Does what you wear to bed make a difference to your sleep?

Sleeping in silk seems dreamy…but is it good for your shut eye? Sleep expert Olivia Arezzolo gives us the lowdown on sleepwear attire – and what to wear for the soundest sleep possible.

Sleep: it’s free. And we all want more of it, so why is it so hard to get? Specifically – that consistent, restorative, uninterrupted, eight-hours-a-night kinda sleep. Which is why we’ve enlisted Sydney-based sleep expert Olivia Arezzolo to solve our myriad of sleep concerns with our new editorial series Sleep Well Wednesdays. Check back each week and you’ll be off to the land of nod before you know it.

Are your new slinky silk slip and your favourite old school cotton pjs going to sabotage, or support your sleep?

Wonder no more – I’m sharing all the sleep secrets – with respect to your attire – right here, right now. Because that’s how we like it, right?

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1. Natural fibres are best

Silk, wool, cotton, bamboo: get the sleep expert seal of approval.

And if you’re happy to sleep in wool, that’s the ultimate:

Studies show compared to an acrylic and cotton, wool comes up trumps : the latter reduces humidity in your bed, minimising sweat and heat related tossing and turning.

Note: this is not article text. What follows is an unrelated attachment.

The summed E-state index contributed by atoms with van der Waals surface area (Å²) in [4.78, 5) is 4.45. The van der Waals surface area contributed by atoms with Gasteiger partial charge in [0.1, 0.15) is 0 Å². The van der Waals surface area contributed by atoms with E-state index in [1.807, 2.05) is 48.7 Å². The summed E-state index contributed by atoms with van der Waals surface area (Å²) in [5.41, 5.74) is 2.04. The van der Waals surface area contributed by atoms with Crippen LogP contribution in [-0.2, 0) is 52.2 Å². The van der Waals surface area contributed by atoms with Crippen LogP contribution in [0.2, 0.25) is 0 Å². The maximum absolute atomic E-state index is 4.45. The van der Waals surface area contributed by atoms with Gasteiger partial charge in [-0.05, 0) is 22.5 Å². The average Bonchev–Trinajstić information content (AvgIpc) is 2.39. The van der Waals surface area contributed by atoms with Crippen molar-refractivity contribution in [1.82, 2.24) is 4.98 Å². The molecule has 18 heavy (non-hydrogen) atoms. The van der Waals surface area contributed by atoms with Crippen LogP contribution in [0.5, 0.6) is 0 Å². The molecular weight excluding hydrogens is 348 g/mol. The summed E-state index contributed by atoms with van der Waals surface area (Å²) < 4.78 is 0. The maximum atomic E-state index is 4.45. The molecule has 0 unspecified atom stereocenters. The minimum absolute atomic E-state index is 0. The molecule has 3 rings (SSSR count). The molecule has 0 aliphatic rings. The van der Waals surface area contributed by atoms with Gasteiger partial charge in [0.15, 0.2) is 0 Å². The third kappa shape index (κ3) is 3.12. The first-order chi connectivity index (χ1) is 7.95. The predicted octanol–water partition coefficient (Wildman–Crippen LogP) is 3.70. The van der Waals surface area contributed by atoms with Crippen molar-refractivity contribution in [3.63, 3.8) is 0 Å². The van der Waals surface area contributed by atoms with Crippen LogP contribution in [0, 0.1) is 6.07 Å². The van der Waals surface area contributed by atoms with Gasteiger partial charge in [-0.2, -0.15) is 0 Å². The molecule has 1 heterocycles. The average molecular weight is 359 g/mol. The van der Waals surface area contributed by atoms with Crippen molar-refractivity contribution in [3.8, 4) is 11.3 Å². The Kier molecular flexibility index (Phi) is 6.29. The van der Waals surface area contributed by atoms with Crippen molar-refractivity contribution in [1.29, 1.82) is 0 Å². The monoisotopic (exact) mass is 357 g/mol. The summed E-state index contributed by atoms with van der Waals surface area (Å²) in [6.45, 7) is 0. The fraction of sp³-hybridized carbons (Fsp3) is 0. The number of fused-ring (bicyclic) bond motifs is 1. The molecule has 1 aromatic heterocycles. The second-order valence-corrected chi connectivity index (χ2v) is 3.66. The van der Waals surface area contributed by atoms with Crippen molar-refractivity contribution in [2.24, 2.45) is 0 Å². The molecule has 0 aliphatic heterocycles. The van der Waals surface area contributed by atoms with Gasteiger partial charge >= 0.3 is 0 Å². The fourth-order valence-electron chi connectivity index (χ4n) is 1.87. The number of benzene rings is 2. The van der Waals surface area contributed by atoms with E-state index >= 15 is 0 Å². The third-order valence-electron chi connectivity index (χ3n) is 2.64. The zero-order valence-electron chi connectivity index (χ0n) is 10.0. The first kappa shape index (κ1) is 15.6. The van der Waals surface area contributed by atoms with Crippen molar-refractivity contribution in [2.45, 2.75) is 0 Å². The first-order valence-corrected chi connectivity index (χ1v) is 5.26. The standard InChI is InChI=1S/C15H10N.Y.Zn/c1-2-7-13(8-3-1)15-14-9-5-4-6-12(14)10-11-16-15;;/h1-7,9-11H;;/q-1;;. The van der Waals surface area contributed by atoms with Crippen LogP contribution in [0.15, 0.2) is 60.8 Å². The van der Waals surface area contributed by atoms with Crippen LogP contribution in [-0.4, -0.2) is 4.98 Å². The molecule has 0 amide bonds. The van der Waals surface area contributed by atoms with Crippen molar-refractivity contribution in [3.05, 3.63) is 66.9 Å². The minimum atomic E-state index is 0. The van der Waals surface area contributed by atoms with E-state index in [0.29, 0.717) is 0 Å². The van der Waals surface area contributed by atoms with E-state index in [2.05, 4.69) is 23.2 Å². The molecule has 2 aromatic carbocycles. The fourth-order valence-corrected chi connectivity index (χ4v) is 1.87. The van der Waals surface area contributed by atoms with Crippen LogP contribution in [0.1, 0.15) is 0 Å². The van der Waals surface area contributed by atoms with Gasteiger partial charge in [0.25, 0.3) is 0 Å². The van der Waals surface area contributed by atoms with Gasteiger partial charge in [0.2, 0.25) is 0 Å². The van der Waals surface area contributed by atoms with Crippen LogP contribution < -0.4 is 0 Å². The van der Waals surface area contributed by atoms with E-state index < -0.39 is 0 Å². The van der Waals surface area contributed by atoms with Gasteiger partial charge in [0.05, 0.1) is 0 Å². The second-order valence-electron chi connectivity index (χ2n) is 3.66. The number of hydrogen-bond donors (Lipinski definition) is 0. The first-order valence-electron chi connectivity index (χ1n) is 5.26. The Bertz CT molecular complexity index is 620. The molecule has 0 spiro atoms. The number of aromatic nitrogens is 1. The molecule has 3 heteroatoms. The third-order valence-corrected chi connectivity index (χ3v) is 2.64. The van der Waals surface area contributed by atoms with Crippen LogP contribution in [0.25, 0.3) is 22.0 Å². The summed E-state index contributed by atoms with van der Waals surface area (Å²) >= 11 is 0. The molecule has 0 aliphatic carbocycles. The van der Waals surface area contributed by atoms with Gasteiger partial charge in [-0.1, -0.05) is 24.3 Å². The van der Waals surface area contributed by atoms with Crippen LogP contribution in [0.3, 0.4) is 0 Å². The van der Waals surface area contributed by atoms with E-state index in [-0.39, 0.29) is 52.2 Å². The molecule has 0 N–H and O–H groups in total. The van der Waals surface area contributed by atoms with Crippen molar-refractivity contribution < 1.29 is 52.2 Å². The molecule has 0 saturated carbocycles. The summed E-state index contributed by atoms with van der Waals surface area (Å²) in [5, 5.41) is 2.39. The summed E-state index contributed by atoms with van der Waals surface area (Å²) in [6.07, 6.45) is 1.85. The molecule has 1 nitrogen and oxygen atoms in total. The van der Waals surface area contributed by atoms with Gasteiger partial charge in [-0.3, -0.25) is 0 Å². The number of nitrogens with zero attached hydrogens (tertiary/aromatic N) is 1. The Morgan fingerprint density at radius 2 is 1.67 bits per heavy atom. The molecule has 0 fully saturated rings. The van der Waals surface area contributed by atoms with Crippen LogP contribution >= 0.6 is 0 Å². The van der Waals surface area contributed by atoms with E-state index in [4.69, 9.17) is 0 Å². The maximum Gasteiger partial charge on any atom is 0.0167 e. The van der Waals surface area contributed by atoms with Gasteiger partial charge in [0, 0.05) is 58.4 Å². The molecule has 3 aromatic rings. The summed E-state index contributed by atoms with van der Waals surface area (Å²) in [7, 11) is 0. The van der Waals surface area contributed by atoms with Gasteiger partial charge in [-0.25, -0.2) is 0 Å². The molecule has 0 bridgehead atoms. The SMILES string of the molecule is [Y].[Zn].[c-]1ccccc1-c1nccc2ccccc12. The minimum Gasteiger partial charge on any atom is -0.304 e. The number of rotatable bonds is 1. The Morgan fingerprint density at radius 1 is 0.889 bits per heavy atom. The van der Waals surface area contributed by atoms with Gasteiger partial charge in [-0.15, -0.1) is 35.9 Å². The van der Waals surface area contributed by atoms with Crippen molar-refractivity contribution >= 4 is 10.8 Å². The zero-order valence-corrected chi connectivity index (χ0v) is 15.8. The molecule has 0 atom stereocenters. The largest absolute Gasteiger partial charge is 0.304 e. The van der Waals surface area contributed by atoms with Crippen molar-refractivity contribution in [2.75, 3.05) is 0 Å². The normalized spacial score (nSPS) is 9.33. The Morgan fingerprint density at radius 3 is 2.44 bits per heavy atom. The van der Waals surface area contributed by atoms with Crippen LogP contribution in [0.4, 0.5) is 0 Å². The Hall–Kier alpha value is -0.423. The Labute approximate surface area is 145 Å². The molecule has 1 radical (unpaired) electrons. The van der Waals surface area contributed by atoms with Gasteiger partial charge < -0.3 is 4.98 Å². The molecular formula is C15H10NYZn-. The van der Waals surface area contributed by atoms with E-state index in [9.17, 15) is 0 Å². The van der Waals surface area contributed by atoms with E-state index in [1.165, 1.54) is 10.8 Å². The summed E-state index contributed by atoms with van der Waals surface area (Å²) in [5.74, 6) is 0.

This comes down to their ability to promote thermoregulation – homeostasis (balance) of your core body temperature (CBT). Too hot? These fibres cool you down. Too cold? They warm you up. That’s the principle of thermoregulation – and exactly why animals such as sheep can still sleep, even in the heat of summer.

Comparatively, synthetic fibres don’t promote thermoregulation. You’re too hot? They trap heat. You sweat – and wake up in a sweaty mess.

On a similar vein, evidence shows sleeping on a woollen underlay correlates with less body movement, higher sleep quality and feeling more refreshed in the morning.

2. Stay cool, sister

Your boyfriends (or Hinge dates) will love me for saying this – when it comes to sleepwear, less is more.

Less clothing equates to more sleep. More rejuvenation. More restoration.

Essentially, melatonin is largely controlled by core body temperature: too hot, and you don’t produce it to the amount that you usually would. And in fact, a drop in your CBT promotes melatonin onset – exactly why I recommend a shower as part of my signature bedtime routine.

With that in mind, layering up in the evening is definitely not advised.

Keep cool and you’ll heighten melatonin synthesis, which for all those who are new to the Sleep Well Wednesdays series, is a key determinant in sleep initiation and maintenance alike.

3. Make it cute

This is more psychology than physiology: by loving the sleepwear you’re in, you’ll look forward to bedtime – it will become a positive experience for you. In turn, you’ll feel less anxious and negative about sleep, and therefore foster a healthier relationship with the practice in itself. Over time, this facilitates higher quality sleep.

So yes – get that embroidered sleepwear, splash out on luxe silk pjs (they are a natural fibre, after all), and love looking forward to bedtime.

It’s all in the name of better sleep – as guided by your personal sleep expert coach – enjoy.